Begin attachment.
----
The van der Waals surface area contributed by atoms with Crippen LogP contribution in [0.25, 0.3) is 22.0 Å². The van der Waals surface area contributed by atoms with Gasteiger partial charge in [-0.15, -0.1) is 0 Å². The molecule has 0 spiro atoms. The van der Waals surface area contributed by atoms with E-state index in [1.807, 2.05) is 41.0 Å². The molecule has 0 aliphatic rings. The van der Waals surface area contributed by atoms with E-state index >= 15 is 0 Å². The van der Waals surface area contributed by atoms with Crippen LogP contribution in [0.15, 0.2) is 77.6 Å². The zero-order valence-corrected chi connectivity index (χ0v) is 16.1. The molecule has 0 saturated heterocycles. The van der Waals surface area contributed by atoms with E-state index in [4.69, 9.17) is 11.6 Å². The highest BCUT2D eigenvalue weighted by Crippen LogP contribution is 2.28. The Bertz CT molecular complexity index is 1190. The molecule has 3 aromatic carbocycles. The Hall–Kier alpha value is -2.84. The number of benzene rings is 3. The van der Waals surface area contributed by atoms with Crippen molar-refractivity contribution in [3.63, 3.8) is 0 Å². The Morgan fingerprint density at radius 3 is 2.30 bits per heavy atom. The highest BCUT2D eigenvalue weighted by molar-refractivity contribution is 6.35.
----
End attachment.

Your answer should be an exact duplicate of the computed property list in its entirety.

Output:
The van der Waals surface area contributed by atoms with Crippen LogP contribution in [0.25, 0.3) is 22.0 Å². The van der Waals surface area contributed by atoms with Gasteiger partial charge in [-0.15, -0.1) is 0 Å². The molecule has 0 spiro atoms. The van der Waals surface area contributed by atoms with E-state index in [1.807, 2.05) is 41.0 Å². The molecule has 0 aliphatic rings. The van der Waals surface area contributed by atoms with E-state index >= 15 is 0 Å². The van der Waals surface area contributed by atoms with Crippen LogP contribution in [0.15, 0.2) is 77.6 Å². The zero-order valence-corrected chi connectivity index (χ0v) is 16.1. The molecule has 0 saturated heterocycles. The van der Waals surface area contributed by atoms with E-state index in [4.69, 9.17) is 11.6 Å². The highest BCUT2D eigenvalue weighted by Crippen LogP contribution is 2.28. The Bertz CT molecular complexity index is 1190. The molecule has 3 aromatic carbocycles. The Hall–Kier alpha value is -2.84. The number of benzene rings is 3. The van der Waals surface area contributed by atoms with Crippen molar-refractivity contribution in [3.63, 3.8) is 0 Å². The Morgan fingerprint density at radius 3 is 2.30 bits per heavy atom. The highest BCUT2D eigenvalue weighted by molar-refractivity contribution is 6.35.